We continued on around the northern tip of the island. We were driving when Kevin again stopped. This time he jumped out and ran over to some ladies on the side of the road. He returned with 8 mangos for 2 E.C. dollars (the equivalent of roughly 1 Canadian dollar). I always thought there was one kind of mango. Wrong. There are two that I know of, normal and a green, sweeter one. I have always had my mangos nicely sliced but today it was the opposite. We were to peel the skin off with or teeth and throw it out the window. Then suck all the juice and fruit possible off the pit. MMMMMMM...
We continued on around one of the lushest islands I've ever seen. We stopped again but this time everybody got out. We had reached the cocoa tree that I had been so excited for. The pods were higher up than the tree than I could reach. Dad and Kevin picked three pods and were headed back to the car when I spotted another pod. I began to climb the tree when I saw it! A black centipede! I retreated down the tree at an alarming pace. I called Mom over and with her camera drawn we approached. I never did get that one pod that I spotted.
A few minutes later we entered the Caribe reservation. The Caribe reservation is where the Caribe Indians live. They don't wear loin cloths, paint their faces with battle paint or carry spears or bows and arrows. They live and dress as everyone else does. They still do things traditionally though, such as living or making cassava bread. Cassava bread is made from root of the cassava plant. Cassava bread is a sailors dream, filling, tasty (in my opinion) and never goes bad. We continued on to a "locals" restaurant. It did have a great view but any local who eats there is either very rich or given a better deal than that that was given to us. None of the food Jenny liked, so we got back into the van; Kevin was just finishing off a 'local Dominican cigarette', if you catch my drift.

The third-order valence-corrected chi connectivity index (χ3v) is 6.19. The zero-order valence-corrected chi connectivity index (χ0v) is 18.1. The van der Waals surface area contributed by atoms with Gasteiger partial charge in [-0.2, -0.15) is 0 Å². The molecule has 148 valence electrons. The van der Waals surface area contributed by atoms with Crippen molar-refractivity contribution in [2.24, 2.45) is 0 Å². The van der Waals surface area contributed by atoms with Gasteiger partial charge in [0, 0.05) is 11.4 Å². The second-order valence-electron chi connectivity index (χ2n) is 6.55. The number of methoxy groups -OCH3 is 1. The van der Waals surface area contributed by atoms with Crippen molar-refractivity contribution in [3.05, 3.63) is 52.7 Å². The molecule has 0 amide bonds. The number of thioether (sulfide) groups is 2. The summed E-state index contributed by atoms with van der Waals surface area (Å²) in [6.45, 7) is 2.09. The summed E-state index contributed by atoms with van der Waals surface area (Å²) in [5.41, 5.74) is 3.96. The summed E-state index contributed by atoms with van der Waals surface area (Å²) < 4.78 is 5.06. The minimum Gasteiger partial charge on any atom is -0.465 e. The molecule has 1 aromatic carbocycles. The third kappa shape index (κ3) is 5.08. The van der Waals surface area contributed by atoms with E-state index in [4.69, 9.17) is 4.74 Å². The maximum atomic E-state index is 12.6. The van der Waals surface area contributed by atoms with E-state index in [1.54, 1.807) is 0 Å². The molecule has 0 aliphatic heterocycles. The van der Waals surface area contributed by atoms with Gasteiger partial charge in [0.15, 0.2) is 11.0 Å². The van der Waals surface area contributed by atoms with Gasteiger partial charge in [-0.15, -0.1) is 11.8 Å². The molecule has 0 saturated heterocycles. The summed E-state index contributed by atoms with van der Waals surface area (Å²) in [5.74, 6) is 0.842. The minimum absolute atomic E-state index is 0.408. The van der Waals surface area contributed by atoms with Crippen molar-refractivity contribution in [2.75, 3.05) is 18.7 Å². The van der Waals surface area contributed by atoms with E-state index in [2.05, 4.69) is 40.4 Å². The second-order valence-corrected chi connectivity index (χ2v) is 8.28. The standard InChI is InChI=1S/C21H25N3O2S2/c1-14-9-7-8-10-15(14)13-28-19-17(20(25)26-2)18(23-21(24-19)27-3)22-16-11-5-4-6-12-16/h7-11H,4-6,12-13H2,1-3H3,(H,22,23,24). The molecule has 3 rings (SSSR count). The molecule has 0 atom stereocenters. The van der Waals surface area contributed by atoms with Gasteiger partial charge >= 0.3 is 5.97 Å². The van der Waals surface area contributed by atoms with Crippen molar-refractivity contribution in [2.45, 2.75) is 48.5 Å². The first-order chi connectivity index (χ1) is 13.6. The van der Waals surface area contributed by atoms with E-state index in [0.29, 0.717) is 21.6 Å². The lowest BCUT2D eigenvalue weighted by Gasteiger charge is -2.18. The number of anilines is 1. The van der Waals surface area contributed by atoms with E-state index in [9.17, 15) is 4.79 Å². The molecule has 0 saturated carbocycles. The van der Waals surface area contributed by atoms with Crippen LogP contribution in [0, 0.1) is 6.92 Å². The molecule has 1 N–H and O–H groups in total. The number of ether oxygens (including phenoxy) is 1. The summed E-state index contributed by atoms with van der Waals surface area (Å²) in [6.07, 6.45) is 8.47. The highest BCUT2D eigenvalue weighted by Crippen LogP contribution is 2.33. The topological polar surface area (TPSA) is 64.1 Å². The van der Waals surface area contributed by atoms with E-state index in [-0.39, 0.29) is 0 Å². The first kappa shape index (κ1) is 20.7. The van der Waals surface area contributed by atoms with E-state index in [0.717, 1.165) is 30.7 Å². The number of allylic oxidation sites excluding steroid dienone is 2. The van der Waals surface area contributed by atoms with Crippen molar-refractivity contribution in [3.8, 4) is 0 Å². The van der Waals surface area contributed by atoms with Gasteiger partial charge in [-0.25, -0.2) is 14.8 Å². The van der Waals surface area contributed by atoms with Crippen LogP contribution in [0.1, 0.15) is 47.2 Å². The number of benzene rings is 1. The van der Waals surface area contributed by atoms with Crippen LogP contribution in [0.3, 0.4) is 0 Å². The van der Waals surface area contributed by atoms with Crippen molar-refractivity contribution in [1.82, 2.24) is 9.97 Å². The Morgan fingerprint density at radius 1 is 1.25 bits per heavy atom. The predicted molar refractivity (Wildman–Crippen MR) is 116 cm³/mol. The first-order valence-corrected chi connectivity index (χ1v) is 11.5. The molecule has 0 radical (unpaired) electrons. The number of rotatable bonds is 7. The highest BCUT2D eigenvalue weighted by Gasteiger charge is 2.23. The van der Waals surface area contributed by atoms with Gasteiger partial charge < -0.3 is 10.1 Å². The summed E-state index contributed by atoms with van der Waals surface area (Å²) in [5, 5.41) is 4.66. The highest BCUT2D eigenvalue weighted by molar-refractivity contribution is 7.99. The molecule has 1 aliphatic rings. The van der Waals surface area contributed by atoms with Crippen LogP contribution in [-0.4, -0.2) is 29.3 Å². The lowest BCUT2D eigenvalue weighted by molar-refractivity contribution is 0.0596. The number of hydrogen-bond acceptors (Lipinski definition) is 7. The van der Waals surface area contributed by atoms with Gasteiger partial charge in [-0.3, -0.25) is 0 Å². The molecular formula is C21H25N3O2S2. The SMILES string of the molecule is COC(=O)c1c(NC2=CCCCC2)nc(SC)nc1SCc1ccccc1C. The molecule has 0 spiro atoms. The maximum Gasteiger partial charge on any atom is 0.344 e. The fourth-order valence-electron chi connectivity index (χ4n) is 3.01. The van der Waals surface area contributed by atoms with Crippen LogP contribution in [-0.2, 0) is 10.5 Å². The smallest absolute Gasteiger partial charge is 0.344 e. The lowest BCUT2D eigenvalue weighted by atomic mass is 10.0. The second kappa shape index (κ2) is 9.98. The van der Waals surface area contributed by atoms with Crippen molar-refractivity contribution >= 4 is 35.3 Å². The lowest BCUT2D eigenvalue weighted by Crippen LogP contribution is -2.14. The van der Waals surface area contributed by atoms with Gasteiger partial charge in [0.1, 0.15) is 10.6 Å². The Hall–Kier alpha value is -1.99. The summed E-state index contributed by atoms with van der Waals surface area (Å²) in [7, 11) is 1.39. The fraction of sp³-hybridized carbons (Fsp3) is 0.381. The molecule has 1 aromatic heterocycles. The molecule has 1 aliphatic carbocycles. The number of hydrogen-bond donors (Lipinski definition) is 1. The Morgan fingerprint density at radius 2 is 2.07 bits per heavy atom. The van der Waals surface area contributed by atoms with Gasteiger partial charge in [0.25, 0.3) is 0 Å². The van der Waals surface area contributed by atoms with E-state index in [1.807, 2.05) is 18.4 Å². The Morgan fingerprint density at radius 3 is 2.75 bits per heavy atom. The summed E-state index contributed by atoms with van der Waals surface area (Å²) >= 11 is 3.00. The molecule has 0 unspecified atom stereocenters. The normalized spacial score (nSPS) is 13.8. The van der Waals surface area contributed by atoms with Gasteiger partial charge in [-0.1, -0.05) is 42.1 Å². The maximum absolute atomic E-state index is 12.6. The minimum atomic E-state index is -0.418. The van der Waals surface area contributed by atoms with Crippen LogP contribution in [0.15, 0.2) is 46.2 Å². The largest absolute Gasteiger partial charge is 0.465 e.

We asked Kevin to stop at a real local's restaurant, a road-side stand that sells roast chicken, roti, or something a little more island. Our next fruit was the guava. We stopped and my first question was, "Is it wild?" Some plants that are even in the most remote places may be owned by somebody. Kevin and I ventured into the grove of wild trees, using my shirt as a bag. We collected about a dozen and a half. When I dumped them on the seat of the van Mom pointed out ants and backed off, my only comment was "Don't worry, Kevin says they don't bite!"
We turned inland and made our way to Spanny Falls. The roads were narrow and we nearly got into a collision twice. As we rounded one bend Kevin stopped off to the side of the road, a coffee tree. He and I crossed the street and began collecting, after only six or so we scurried away, because coffee trees house biting ants. As we walked to Spanny Falls my concentration went from finding fruit to finding a boa constrictor! We found none and swam in the falls without one spotting. The falls are about 100 feet tall and run off into a pool. We hiked over a ridge and swam in the second of the brother and sister falls.